You will be involved in lectures and seminars, small group work projects and independent study. Many of your modules will be in workshop format, alternating theoretical input with practical analysis, and allowing you to test out your understanding in discussion with other students and your tutor. There are also opportunities fro group and collaborative work. Students undertake a major piece of independent research in Final Year. You will be allocated an academic supervisor for this work and a Personal Tutor who can provide you with help and advice throughout your studies.
Assessment is through a combination of exams, project-based course work, essays, presentations and an extended dissertation during your Final Year.
For further information, see the Politics with International Relations programme specification.
“I became interested in politics because, when I was younger, I realised everything was political in some way – whether you could afford to go to university, for example – or whether you could afford not to! I became particularly interested in how leaders persuaded us of what we should do about injustices in the world, and how to make things better. All my teaching and research are about leadership and persuasion and how the world works politically. One really fascinating thing to do is to compare different countries to see similarities and differences between their histories and political cultures. My favourite place (outside the UK!) is France, and I often appear on British and French TV and radio, and I blog, and write in letters to The Guardian and do opinion pieces for New Statesman, Cnn.opinion, huffington post etc to try and persuade people I am right!”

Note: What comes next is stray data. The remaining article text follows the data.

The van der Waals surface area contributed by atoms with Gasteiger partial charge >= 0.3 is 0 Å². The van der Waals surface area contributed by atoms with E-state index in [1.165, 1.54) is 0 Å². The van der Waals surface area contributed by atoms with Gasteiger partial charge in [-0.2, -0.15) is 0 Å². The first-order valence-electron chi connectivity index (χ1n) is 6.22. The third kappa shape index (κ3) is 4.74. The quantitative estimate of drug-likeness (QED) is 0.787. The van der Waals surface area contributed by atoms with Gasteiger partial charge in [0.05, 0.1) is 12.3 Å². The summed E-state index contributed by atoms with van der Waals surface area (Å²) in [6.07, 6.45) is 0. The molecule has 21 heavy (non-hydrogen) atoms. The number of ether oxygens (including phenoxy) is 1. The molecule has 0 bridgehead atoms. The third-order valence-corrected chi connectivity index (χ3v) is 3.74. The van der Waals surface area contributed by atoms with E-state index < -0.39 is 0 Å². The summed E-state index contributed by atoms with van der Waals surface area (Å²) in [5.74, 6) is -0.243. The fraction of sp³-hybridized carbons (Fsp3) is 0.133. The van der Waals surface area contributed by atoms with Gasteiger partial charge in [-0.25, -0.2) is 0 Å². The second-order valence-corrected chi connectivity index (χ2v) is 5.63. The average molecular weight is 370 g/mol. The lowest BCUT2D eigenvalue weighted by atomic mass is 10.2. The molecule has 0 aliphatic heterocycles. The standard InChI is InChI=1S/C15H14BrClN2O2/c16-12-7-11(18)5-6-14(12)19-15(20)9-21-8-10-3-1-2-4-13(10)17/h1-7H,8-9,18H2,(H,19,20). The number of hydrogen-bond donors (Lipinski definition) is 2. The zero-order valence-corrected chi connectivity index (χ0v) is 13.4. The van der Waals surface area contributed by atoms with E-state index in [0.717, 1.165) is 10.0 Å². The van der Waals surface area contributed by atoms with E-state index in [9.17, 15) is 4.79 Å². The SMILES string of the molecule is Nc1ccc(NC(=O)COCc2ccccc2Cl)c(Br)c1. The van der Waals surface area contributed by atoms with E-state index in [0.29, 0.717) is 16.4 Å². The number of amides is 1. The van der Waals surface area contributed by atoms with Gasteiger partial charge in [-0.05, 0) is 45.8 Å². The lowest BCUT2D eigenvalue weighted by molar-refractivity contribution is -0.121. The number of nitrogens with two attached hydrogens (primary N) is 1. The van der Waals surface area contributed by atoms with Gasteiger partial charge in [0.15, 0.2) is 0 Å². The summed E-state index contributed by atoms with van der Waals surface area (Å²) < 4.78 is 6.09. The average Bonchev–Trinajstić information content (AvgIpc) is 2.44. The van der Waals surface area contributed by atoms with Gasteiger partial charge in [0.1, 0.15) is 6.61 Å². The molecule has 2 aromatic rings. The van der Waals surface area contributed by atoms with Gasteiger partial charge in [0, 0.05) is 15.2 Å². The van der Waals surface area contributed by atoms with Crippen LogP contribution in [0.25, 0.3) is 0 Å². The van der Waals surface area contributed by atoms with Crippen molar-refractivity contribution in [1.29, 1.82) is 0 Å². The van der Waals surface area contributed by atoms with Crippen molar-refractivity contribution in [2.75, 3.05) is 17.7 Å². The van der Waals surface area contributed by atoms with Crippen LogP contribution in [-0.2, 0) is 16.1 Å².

“My research focuses on post-conflict societies and their democratisation and reconciliation, drawing on Serbia and Kosovo as specific cases. Throughout my research, I also collaborate with other scholars, and therefore the issues that I look at can be quite wide ranging. For instance, I’ve recently investigated how Serbia as a society deals with war crimes and legacies of the past, but also how Serbia and Kosovo – previously at war – interact in peacetime. Much of this feeds directly into my teaching. I teach a module called ‘Conflict and Politics in Contemporary Balkans’, where I include insights from my research and trips to the region. On a module called ‘Conflict, Intervention and Reconciliation’, there are sessions dedicated to post-conflict justice and prosecuting of war crimes, so Serbia and Kosovo often feature as examples which we compare to other parts of the world. Most recently, I spent some time at the Centre for European Studies, Harvard, as a visiting scholar, where I worked on a new research project on social movements in Serbia. There is a rich tradition of protest and social movements in the Western Balkans more generally, so this will be the basis of one of the lectures I will teach next semester.”